Upon receipt of the investigative file, the individual may want to provide a written reply in preparation for the personal appearance. It is usually important to provide supporting documents, in advance, to give the adjudicator or their representatives the time to review them in advance of the personal appearance. However, that is not always the case and documents can typically be presented after the personal appearance as well in most cases.

Fifth Step: The Personal Appearance

The next step in the CIA security clearance process for government contractors is for the employee to present their response during their personal appearance. This response is typically held in Northern Virginia. There can be a significant wait in time from the initial request for the personal appearance to the date of the personal appearance. When the CIA scheduler contacts the government contractor or their counsel for a hearing date, the individual is likely 3-7 weeks away from the Personal Appearance date. These estimates, however, are always changing.

It is important to prepare for the personal appearance in advance. That usually requires meeting with counsel and preparing for the presentation and potential areas of clarification that might be needed. Usually, personal appearances are attended by 2-4 individuals from the Office of Security who take notes and clarify issues for the ultimate adjudicator who is most likely not in the room during the personal appearance. The length of the hearing is usually an hour or more.

During the personal appearance, a government contractor’s attorney can speak on their behalf. It is often helpful to have both the attorney and the individual involved speak. Some issues are best explained by an individual as they are questioned by their own counsel. During or after the presentation, sometimes there will be follow up questions by the Office of Security staff which may require clarification.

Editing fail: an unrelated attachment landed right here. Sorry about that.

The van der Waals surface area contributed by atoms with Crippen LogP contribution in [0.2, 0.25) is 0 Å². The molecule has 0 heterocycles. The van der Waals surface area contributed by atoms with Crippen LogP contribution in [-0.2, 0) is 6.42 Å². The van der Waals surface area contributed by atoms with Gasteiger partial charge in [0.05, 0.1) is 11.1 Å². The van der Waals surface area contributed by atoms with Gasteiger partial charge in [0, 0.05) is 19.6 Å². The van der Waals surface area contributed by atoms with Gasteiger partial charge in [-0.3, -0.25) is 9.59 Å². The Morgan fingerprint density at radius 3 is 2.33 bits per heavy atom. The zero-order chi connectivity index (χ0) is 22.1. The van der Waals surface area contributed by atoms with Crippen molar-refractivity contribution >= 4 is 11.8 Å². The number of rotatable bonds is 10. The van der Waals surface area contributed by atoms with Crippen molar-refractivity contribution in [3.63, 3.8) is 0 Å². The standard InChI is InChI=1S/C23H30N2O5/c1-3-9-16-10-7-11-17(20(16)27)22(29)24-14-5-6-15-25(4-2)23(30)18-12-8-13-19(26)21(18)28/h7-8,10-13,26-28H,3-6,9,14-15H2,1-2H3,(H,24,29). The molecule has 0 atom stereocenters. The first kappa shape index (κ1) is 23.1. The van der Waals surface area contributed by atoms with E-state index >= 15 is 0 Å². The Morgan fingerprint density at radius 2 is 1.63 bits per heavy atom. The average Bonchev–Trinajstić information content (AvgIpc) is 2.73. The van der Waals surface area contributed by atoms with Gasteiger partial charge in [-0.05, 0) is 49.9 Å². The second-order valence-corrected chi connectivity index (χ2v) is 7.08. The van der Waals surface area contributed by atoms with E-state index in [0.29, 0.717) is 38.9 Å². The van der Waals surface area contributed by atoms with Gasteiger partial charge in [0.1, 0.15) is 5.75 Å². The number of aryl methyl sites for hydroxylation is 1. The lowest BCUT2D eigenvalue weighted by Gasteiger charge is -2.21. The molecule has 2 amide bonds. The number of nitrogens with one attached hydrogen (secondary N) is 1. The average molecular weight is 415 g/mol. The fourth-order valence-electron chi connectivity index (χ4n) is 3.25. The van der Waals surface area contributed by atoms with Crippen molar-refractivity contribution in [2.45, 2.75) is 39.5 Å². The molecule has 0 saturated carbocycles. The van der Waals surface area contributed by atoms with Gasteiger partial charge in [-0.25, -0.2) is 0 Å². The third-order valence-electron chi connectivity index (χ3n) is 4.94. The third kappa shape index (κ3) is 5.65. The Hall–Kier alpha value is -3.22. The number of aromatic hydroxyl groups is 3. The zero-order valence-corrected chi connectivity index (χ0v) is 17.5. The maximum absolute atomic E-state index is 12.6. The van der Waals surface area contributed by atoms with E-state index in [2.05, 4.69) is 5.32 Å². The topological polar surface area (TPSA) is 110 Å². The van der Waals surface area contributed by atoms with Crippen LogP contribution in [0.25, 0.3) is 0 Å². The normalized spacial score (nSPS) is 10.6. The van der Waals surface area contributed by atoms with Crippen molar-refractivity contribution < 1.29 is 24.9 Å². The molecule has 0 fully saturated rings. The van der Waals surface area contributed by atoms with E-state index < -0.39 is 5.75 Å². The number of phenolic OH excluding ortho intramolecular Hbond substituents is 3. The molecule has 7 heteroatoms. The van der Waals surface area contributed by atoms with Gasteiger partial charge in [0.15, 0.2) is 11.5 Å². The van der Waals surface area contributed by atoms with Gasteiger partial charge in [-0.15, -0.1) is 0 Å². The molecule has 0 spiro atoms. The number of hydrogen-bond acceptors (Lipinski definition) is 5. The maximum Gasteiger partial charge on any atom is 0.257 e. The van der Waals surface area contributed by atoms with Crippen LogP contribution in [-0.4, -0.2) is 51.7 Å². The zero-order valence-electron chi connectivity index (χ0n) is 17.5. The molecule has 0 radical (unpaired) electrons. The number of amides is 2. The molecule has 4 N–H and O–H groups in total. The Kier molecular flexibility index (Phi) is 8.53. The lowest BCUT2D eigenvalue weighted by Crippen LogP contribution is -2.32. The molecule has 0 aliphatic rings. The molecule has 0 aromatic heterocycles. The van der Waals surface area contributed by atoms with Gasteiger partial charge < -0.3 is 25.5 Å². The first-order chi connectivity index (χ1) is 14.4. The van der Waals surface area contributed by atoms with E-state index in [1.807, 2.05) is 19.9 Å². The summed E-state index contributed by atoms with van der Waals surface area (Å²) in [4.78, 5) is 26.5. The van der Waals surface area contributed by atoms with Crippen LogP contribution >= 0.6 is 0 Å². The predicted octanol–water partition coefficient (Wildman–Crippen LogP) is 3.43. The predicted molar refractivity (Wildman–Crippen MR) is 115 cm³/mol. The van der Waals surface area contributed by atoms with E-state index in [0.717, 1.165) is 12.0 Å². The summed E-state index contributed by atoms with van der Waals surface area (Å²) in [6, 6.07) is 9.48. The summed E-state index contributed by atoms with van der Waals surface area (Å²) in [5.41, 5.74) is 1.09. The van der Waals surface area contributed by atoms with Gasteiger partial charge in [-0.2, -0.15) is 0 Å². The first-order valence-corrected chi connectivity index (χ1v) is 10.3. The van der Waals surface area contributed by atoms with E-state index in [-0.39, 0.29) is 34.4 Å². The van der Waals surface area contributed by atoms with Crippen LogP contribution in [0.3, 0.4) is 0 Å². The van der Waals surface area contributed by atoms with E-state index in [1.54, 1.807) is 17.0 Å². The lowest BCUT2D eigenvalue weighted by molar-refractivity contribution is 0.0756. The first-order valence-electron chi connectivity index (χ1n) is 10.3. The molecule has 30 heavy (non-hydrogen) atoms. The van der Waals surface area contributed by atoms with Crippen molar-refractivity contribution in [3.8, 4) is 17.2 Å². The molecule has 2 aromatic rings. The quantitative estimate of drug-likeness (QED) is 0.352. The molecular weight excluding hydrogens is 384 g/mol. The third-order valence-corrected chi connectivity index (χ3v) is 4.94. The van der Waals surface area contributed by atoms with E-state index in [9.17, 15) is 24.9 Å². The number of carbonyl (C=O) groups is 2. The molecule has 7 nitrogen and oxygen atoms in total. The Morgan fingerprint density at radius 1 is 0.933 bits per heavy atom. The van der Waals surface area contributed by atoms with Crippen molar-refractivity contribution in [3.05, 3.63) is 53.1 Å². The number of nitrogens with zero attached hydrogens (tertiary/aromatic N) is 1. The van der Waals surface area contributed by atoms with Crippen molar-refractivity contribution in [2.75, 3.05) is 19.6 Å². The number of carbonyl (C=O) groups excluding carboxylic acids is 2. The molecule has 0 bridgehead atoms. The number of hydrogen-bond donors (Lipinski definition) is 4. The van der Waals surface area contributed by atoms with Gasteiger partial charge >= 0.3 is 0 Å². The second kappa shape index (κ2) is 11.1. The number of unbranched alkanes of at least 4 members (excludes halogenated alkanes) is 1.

By the time that the Office of Security has received scheduled the personal appearance, it may be over a year from the original disapproval. If so, there may be some thought given as to responding fully to the security concerns that are known and potentially withdrawing from the clearance process in order to re-apply. In such cases, the CIA will keep records of all responses even if you ultimately withdraw from the security clearance response due to the length of time it takes for a decision to be heard.

One reason for taking this approach is that a government contractor cannot re-apply for a clearance with the CIA and potentially other federal agencies while a government contractor remains in the security clearance process. There are a number of strategies that should be discussed with counsel in these types of CIA clearance appeals.

Sixth Step: Second Level Appeal

Generally, the attempt most likely to overturn a CIA Office of Security disapproval is at the initial stage (written response or personal appearance). Secondary appeals have low rates of success. However, in some cases it is important for the individual to appeal the first stage adverse appeal decision. If a government contractor elects to do so, then will have the chance to argue, in writing, that the adverse first step decision be overturned. Taking this step can also take additional time to obtain a final ruling.

Seventh Step: Reversal or Re-Application

If the disapproval decision is ultimately reversed, it does not automatically mean that the government contractor will be immediately granted their clearance from the CIA. They will still need to be sponsored and have a need for the clearance at that time. There are multiple strategies for attempting to reverse an adverse CIA security clearance decision or in seeking re-application for a government contractor. It is important to speak to counsel about such issues.

Conclusion

When a government contractor is facing security clearance issues before the CIA or before another federal agency it is important to obtain legal advice and potential legal representation.  Our law firm advises individuals in the security clearance process. We can be contacted at www.berrylegal.com or by telephone at (703) 668-0070 to schedule a meeting to go over individual issues and potential representation.